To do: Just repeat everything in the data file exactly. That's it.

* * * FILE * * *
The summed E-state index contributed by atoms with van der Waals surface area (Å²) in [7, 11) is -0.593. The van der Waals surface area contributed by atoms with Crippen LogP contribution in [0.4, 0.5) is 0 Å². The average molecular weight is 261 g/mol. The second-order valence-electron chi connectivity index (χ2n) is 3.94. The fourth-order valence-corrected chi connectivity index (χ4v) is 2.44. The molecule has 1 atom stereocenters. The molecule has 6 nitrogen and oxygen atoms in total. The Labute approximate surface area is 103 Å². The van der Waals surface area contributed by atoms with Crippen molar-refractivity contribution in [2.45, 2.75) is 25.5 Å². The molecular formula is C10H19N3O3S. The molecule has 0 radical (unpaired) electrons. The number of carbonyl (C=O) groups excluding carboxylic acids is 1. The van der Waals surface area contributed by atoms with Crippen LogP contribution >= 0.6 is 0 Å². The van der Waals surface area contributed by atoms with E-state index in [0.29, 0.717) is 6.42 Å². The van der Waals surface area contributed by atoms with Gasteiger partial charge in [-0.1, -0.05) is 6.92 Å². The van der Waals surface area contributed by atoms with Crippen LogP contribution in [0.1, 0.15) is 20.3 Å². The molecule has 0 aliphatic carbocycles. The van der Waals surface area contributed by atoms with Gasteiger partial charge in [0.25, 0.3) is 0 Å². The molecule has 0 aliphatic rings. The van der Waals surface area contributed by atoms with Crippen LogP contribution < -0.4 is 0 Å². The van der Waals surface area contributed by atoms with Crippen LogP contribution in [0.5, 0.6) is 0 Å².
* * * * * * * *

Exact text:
The summed E-state index contributed by atoms with van der Waals surface area (Å²) in [7, 11) is -0.593. The van der Waals surface area contributed by atoms with Crippen LogP contribution in [0.4, 0.5) is 0 Å². The average molecular weight is 261 g/mol. The second-order valence-electron chi connectivity index (χ2n) is 3.94. The fourth-order valence-corrected chi connectivity index (χ4v) is 2.44. The molecule has 1 atom stereocenters. The molecule has 6 nitrogen and oxygen atoms in total. The Labute approximate surface area is 103 Å². The van der Waals surface area contributed by atoms with Crippen molar-refractivity contribution in [2.45, 2.75) is 25.5 Å². The molecular formula is C10H19N3O3S. The molecule has 0 radical (unpaired) electrons. The number of carbonyl (C=O) groups excluding carboxylic acids is 1. The van der Waals surface area contributed by atoms with Crippen LogP contribution >= 0.6 is 0 Å². The van der Waals surface area contributed by atoms with E-state index in [0.29, 0.717) is 6.42 Å². The van der Waals surface area contributed by atoms with Gasteiger partial charge in [-0.1, -0.05) is 6.92 Å². The van der Waals surface area contributed by atoms with Crippen LogP contribution in [0.1, 0.15) is 20.3 Å². The molecule has 0 aliphatic carbocycles. The van der Waals surface area contributed by atoms with Gasteiger partial charge in [0.25, 0.3) is 0 Å². The molecule has 0 aliphatic rings. The van der Waals surface area contributed by atoms with Crippen LogP contribution < -0.4 is 0 Å². The van der Waals surface area contributed by atoms with Crippen LogP contribution in [0.5, 0.6) is 0 Å².